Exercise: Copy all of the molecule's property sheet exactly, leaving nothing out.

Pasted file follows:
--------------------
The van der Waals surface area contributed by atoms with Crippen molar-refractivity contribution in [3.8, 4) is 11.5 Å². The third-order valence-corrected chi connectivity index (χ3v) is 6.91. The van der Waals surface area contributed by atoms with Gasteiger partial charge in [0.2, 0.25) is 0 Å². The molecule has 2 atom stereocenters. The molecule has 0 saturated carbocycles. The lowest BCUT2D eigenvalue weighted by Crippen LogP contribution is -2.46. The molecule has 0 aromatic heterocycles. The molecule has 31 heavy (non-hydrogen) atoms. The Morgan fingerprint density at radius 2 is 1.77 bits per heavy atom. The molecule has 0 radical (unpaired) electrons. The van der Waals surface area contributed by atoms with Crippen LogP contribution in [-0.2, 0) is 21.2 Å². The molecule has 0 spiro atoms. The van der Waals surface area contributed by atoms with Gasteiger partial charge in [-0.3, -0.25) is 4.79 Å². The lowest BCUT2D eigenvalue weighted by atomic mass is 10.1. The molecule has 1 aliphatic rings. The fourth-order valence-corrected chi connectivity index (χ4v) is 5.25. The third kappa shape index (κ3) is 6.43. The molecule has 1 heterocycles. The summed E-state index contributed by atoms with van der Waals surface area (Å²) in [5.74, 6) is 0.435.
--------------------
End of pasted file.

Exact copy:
The van der Waals surface area contributed by atoms with Crippen molar-refractivity contribution in [3.8, 4) is 11.5 Å². The third-order valence-corrected chi connectivity index (χ3v) is 6.91. The van der Waals surface area contributed by atoms with Gasteiger partial charge in [0.2, 0.25) is 0 Å². The molecule has 2 atom stereocenters. The molecule has 0 saturated carbocycles. The lowest BCUT2D eigenvalue weighted by Crippen LogP contribution is -2.46. The molecule has 0 aromatic heterocycles. The molecule has 31 heavy (non-hydrogen) atoms. The Morgan fingerprint density at radius 2 is 1.77 bits per heavy atom. The molecule has 0 radical (unpaired) electrons. The van der Waals surface area contributed by atoms with Crippen LogP contribution in [-0.2, 0) is 21.2 Å². The molecule has 0 spiro atoms. The van der Waals surface area contributed by atoms with Gasteiger partial charge in [-0.3, -0.25) is 4.79 Å². The lowest BCUT2D eigenvalue weighted by atomic mass is 10.1. The molecule has 1 aliphatic rings. The fourth-order valence-corrected chi connectivity index (χ4v) is 5.25. The third kappa shape index (κ3) is 6.43. The molecule has 1 heterocycles. The summed E-state index contributed by atoms with van der Waals surface area (Å²) in [5.74, 6) is 0.435.